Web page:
Tai Chi Breathing Rhythm
Quick question (I used the search function and this wasn't answered precisely).
I'm doing Tai Chi primarily on my own because I only see the sifu once every week or two. I want to try to breath in the right rhythm so I don't build a bad habit. Is there a rule of thumb for how to breath properly? I try to be exhaling during parts that seem like strikes, but I'm moving slowly so I sometimes need extra breaths. I have a tendency to hold my breath when exerting or concentrating. Help!
Just work on not holding your breath. Some teachers concentrate on breath a lot, others tell you that your body will figure it out eventually. But, yes, basically, you should be inhaling when your limbs are coming "in" toward your torso, and exhaling when they are moving "out", away from your torso. But don't get all wrapped up in it. When you realize you are holding, just stop holding. Your body will work it out.
If your teacher is one of those concentrate-on-the-breath guys, do what he says and not what I say.
Thanks for the advice. Keeping it simple like that is probably just what I needed.
Good luck! It'll be interesting to hear if taiji helps your MT at all.
I think it will help me in particular because I'm not very intelligent kinesthetically so being forced to slow down and focus on where my body is in space can help me build some new neuronal connections or something. If nothing else I look forward to a placebo effect but there is some evidence out there that Tai Chi helps with balance and coordination even with MS patients.
I was taught to always breath naturally without holding it or trying to force it into a conscious pattern, similar to the way Rivington describes.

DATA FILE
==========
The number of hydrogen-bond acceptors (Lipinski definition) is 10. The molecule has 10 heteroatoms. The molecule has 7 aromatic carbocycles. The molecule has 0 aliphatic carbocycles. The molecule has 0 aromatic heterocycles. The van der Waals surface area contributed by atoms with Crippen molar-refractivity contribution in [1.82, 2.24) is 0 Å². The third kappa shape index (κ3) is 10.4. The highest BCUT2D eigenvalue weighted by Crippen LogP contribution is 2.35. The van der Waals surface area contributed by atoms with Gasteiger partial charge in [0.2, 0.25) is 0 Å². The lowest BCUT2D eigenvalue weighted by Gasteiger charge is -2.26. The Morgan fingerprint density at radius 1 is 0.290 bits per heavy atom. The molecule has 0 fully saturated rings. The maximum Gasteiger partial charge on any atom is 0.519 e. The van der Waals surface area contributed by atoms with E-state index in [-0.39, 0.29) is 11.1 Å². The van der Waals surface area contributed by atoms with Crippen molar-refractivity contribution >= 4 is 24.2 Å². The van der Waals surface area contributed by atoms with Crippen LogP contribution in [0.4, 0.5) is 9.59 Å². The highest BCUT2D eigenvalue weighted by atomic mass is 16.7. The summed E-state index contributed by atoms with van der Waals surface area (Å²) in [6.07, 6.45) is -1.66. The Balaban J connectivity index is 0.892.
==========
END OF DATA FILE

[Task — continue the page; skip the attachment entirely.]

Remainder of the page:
!!RENT SPACE HERE FOR 10 VBUCKS PER LINE PER MONTH!!
!! PM ME FOR SPEEDY SERVICE !!
Sponsored by our first customer: Repulsive Monkey
I <3 Sirc.
I think that advice will help me out when exercising in general!
As they said, breathe relaxed. You may not notice, but throughout your whole day, you are breathing. You just don't notice and most people don't notice it either. It's a natural process of your day. Try to notice when you're not attempting to breathe how you breathe naturally and how your air just fills your lungs without force. It will come in and out, without any feel of it pushing it's self.
Also, when you do breathe, breathe in from your nose and out your mouth. You allow air to come in smoothly through your nose because your nose blocks any unwanted material into your system, and out your mouth because it's a larger passage that allows you to control how much air you release. The best thing to do, in my opinion is to take nice, small breathes. Perhaps drink tea before you think about it and it'll help you understand because Tai Chi's primary focus is becoming relaxed. Once you are relaxed, you are capable of focusing on your main objective and allow your body to understand what you're doing.
You know the first part of your form? The opening of the first Lu? That helps regulate your breathing. When you move your hand up, you breathe in. Move your hand down, breathe out. It should give you an idea. Think about it, when your body rises, your breathe lifts you. When your body is lowers, you breathe out. So every time you're moving to your center, but do so slowly. Because, you're pushing your air out as you yield to our opponent.
Thanks FluidSounds, it sounds like your advice is similar to that posted above, but I like the detail. It's been a couple weeks since I've done Tai Chi due to a lack of time to go to the weekly instruction (insert sad face). I hope to get back into it when I can. I have found similar breathing to be useful in iron palm training, and it has also translated into my strikes in muay thai (I tend to hold my breath when exerting).
You are very welcome. I actually take time to study breathing and I think that even if Tai Chi isn't a primary martial art for you, it can teach you so much. Tai Chi is actually the basics of all martial arts. It's the oldest known from my understanding and is where defense began.
When you practice Muay Thai or Iron Palm, it's best to be relaxed in order to get a better grip of what you're doing in battle. By remaining calm and relaxed, you'll have an easier time reading your opponent and become more efficient when fighting.
Good luck in future endeavors. : )
Also, try to practice the first Lu if you can. It's the most basic one and mainly for breathing exercise.
Single Sign On provided by vBSSO